x Abu Dhabi, UAETuesday 25 July 2017

Britain bans military wing of Hizbollah

Gordon Brown punished Hizbollah for supporting terrorist activities in Iraq and the Palestinian territories.

Hizbollah leader, Sheikh Hassan Nasrallah, said the decision came as no surprise.
Hizbollah leader, Sheikh Hassan Nasrallah, said the decision came as no surprise.

LONDON // The British prime minister, Gordon Brown, took harsh action yesterday against the Lebanese-based group Hizbollah, punishing it for supporting terrorist activities in Iraq and the Palestinian territories. The action against Hizbollah's military wing will, if approved by parliament, make it a crime to join or support the military wing of the radical group, which fought a bloody conflict with Israel two years ago.

Mr Brown told lawmakers at the House of Commons that Britain will impose a ban on "Hezbollah's entire military wing on the sole grounds of new evidence of its involvement in terrorism in Iraq and in the occupied Palestinian territories." Hezbollah trainers are offering Shiite militia in Iraq specialist help in using roadside bombs, said Tony McNulty, Britain's minister in charge of fighting terrorism. Britain lists 59 groups as banned terrorist organizations, including al-Qa'eda and the Kurdistan Workers' Party, or PKK. Hezbollah's external security organization has been listed since 2001.

Mr McNulty said the government is taking action amid concerns over Hizbollah's influence over militia violence in southern Iraq, where Britain has 4,000 troops based on the fringes of the oil-rich city of Basra. "Hizbollah's military wing are providing active support to militants in Iraq who are responsible for attacks both on coalition forces and on Iraqi civilians, including providing training in the use of deadly roadside bombs," Mr McNulty said.

He said the group's military wing also provides support to Palestinian militants. Hizbollah leader, Sheikh Hassan Nasrallah, speaking by video link to reporters in Beirut, said the decision came as no surprise. He described Britain as "a main partner in uprooting the Palestinian people and establishing the state of Israel." Mr Brown insisted that Hizbollah's social and political work in Britain will be unaffected, but the ban will place tight limits on fundraising. It will also mean that individuals can be prosecuted in the UK for joining Hizbollah's military wing or arranging meetings for it in Britain.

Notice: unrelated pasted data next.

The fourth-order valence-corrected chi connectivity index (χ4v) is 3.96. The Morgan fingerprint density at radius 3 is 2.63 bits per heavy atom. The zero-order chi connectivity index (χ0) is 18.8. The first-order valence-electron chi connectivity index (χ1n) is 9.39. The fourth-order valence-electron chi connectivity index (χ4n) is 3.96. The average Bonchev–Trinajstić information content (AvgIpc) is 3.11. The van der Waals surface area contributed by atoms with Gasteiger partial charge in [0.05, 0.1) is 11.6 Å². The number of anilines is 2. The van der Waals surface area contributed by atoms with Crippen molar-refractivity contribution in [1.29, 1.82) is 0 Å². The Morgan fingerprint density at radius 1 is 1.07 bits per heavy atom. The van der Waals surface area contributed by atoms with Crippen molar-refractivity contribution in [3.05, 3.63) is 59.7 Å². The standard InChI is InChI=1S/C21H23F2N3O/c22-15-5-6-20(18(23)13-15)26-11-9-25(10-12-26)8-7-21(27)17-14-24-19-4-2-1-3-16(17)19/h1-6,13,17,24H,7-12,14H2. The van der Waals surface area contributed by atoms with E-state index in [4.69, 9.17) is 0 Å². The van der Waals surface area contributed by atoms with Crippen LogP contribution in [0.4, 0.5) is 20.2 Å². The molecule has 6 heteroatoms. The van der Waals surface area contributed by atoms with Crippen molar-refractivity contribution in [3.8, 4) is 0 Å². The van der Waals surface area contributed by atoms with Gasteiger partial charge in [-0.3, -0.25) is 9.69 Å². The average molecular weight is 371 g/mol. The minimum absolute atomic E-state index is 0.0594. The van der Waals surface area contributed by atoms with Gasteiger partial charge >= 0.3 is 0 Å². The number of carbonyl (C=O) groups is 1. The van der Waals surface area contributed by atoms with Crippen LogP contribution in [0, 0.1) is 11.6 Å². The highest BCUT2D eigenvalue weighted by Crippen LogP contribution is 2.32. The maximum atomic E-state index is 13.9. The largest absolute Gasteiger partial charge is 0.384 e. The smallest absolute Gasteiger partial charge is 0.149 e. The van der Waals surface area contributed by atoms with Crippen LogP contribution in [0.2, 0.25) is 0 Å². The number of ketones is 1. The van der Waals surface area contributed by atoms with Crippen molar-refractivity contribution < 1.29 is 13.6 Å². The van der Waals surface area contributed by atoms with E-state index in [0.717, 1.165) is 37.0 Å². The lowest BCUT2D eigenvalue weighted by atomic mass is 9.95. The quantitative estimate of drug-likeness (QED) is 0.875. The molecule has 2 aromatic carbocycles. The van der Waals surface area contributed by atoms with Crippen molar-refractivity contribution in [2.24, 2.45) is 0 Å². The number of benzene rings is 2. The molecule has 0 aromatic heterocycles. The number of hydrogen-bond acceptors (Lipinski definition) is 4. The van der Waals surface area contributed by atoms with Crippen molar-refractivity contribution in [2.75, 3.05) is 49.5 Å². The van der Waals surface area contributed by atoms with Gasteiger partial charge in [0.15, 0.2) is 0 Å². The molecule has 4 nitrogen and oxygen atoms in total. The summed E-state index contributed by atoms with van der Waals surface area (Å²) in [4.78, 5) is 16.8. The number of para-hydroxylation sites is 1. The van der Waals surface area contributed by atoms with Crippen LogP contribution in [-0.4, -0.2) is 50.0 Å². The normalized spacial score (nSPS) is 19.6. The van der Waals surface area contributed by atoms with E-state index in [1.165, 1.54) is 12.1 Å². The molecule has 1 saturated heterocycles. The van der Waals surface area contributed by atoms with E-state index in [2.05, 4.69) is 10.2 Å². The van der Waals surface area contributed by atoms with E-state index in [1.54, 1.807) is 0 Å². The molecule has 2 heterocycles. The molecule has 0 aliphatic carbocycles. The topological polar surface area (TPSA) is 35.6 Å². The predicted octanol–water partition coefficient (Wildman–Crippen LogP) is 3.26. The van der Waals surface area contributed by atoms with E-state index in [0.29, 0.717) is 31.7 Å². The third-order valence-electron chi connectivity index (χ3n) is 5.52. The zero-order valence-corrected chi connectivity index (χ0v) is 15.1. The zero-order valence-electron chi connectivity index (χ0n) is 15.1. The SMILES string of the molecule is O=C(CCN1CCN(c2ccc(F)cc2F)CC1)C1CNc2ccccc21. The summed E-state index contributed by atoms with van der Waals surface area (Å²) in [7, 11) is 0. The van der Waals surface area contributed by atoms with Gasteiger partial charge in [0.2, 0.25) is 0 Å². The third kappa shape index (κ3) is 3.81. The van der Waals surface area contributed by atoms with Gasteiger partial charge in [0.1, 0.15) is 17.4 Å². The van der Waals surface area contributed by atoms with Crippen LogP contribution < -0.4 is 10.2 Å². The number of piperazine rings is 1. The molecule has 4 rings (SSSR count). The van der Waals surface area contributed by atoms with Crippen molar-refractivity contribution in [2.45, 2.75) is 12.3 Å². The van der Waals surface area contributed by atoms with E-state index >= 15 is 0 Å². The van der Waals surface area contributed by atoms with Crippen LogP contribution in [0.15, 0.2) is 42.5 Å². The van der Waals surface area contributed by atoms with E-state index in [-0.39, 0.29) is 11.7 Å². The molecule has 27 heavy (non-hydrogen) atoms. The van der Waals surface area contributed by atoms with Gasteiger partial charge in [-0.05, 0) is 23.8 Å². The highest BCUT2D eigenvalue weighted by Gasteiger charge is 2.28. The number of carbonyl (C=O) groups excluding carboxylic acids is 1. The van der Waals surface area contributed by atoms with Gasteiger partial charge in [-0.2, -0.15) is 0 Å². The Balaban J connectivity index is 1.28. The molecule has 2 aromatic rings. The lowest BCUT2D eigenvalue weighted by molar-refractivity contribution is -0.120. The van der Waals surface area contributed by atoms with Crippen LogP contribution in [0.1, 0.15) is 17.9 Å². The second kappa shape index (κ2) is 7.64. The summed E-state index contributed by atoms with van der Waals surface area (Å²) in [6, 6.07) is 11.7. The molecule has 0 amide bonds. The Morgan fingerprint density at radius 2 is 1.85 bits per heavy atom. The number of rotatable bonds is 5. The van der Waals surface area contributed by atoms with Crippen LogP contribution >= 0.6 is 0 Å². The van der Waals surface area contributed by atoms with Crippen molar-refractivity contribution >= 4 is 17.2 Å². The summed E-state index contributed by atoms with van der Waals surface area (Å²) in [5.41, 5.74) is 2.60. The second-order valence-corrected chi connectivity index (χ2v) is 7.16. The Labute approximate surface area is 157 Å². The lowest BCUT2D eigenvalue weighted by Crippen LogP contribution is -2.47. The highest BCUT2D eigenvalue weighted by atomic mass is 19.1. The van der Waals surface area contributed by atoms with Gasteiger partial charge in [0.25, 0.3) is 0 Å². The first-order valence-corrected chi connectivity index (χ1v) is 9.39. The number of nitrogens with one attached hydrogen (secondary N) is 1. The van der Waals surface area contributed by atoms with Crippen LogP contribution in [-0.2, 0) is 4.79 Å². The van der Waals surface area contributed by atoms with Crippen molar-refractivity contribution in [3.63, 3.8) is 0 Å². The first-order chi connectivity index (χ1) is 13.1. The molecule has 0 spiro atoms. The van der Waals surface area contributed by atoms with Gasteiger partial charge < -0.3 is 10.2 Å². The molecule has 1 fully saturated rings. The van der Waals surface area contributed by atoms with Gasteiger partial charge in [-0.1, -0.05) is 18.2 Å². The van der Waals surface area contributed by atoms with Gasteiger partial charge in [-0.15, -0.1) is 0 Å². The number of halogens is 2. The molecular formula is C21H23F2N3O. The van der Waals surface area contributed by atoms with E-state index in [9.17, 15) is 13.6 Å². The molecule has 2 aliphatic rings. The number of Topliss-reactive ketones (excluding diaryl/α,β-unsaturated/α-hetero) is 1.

"We continue to call on Hizbollah to end its status as an armed group and to participate in the Lebanese democratic process and to do so on the same terms as other political parties," Mr Brown said. He insisted that the rebuke will not harm efforts to persuade Hizbollah to disarm, or damage work on Middle East peace. Mark Malloch-Brown, Britain's minister for Africa, Asia and the United Nations, previously suggested that Britain should consider holding talks with Hizbollah, despite the government's revulsion over its activities. But Britain's foreign office said the government has no contact with the group. "Our objective remains to encourage them to participate in Lebanese politics as a fully democratic political party," said a foreign office spokesman on condition of anonymity. Last month, British lawmakers formally removed the Iranian opposition group the People's Mujahedeen of Iran from the terror group list after the Court of Appeal ruled in May that the group should no longer be banned because it has renounced violence.